Amazingly, this is exactly was what my last terrorist negotation was like.
Stephen Walt has an interesting post ennumariting the the “Top 10 Taboo Topics on Contemporary Foreign Policy Discourse.” Some of them really aren’t taboo per se — as Walt describes himself, they’re simply “conventional wisdom” that simply goes unchallenged. Nevertheless, this one probably falls in the former category.
#10: Thou Shalt Not Favor Negotiating with “Terrorists.” U.S. leaders often say that we will not negotiate with terrorists, and we refuse to have direct dealings with groups like Hamas (among others). Accordingly, anyone who openly calls for talking directly with these groups is taking a professional risk. Of course, the truth is that many countries—including the United States–have negotiated with terrorist organizations in the past, and a number of former terrorists (e.g., Yasser Arafat, Gerry Adams, Yitzhak Shamir, etc.) have been welcomed to the White House. For that matter, the United States has even supported “terrorist” organizations when it was thought to be in our interest to do so. Yet the whole issue about whether we ought to talk to such groups remains something of a taboo, which means that potentially fruitful initiatives don’t get the consideration they deserve.
This is obviously something to which people are warming. Indeed, much of the success of the “Surge” was predicated on literally paying allies of AQI to switch sides, and a similar tactic has been floated with respect to the Taliban. Even still, I think this is an issue where more open discussion could enhance the level of politically vialable policy options.
Like the concept of “negotiating with terrorists,” it seems people are beginning to move away from the “Terrorists Are All Violent Nihilists Like The Joker In The Dark Knight” theory of terrorist motivation. Still, a lot of people — especially on the right — believe that terrorism against the United States and our allies is predicated on some unhinged hatred of social freedoms. In fact, terrorism is largely animated by policy — Osama bin Laden has famously admitted as much. And because we do have agency over the policies we implement, it stands to reason that there are concrete security gains to be realized by negotiating with terrorists. What’s more, since terrorism is politically motivated, it further stands to reason that establishing precedent for nonviolent conflict resolution will lead to lower levels of terrorism.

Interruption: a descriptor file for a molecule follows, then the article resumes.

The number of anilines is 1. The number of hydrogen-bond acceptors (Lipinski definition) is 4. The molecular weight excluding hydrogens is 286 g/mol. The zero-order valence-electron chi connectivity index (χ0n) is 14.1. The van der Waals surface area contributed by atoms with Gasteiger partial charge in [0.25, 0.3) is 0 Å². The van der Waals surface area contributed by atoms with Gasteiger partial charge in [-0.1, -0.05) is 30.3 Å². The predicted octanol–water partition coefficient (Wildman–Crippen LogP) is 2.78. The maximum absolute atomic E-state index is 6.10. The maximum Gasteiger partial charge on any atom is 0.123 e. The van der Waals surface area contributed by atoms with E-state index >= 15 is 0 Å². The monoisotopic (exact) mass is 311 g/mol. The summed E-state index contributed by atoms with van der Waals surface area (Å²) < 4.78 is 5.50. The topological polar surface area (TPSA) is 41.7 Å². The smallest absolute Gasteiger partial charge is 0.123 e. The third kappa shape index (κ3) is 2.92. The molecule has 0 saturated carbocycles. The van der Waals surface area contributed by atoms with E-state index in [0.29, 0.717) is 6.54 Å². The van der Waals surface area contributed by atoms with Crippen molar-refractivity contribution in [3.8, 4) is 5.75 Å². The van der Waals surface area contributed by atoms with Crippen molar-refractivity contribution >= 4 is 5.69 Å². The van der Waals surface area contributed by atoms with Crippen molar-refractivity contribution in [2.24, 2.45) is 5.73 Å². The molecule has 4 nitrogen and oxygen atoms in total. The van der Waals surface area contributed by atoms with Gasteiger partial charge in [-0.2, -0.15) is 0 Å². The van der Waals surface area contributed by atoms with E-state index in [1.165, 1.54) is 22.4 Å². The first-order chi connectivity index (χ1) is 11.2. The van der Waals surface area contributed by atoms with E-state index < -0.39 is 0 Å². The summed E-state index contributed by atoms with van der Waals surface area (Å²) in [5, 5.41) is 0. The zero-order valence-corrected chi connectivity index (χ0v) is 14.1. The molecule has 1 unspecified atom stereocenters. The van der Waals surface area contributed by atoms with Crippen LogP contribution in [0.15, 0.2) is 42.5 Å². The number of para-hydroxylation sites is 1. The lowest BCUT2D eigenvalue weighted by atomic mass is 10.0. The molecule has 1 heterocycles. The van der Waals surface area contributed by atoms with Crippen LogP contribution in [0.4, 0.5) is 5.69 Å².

Contrast this with the conventional wisdom on negotiation which presumes that by giving in to demands, we will incentivize terrorism as a means of resolving political conflict. But the fact is that terrorism is not like blackmail. If, for example — and note, I don’t suggest this course of action — the United States were to remove itself entirely from the Persian Gulf, stop interfering in Middle Eastern politics, and cease providing aid to Israel, I think Osama Bin Laden would encounter a difficult time recruiting terrorists to fight an enemy that caused no trouble. The political forces driving terrorism are politically motivated; discontinue the policies in question, and you’ll probably end the terrorism those policies engender.
Anyway, as aforementioned, I don’t advocate simply acquiescing to the demands of every single terrorist. But we also shouldn’t rule the possibility out. Instead, each situation should have its costs benefits weighed individually. Clearly, it’s the opinion of policy makers in the United States that constant worldwide deployment of military forces during peacetimes provides a benefit that outweights the political strife associated with it. Likewise for many other policies. However, discourse on national security shouldn’t preclude the possibility that enhanced outcomes might be reached through negotation.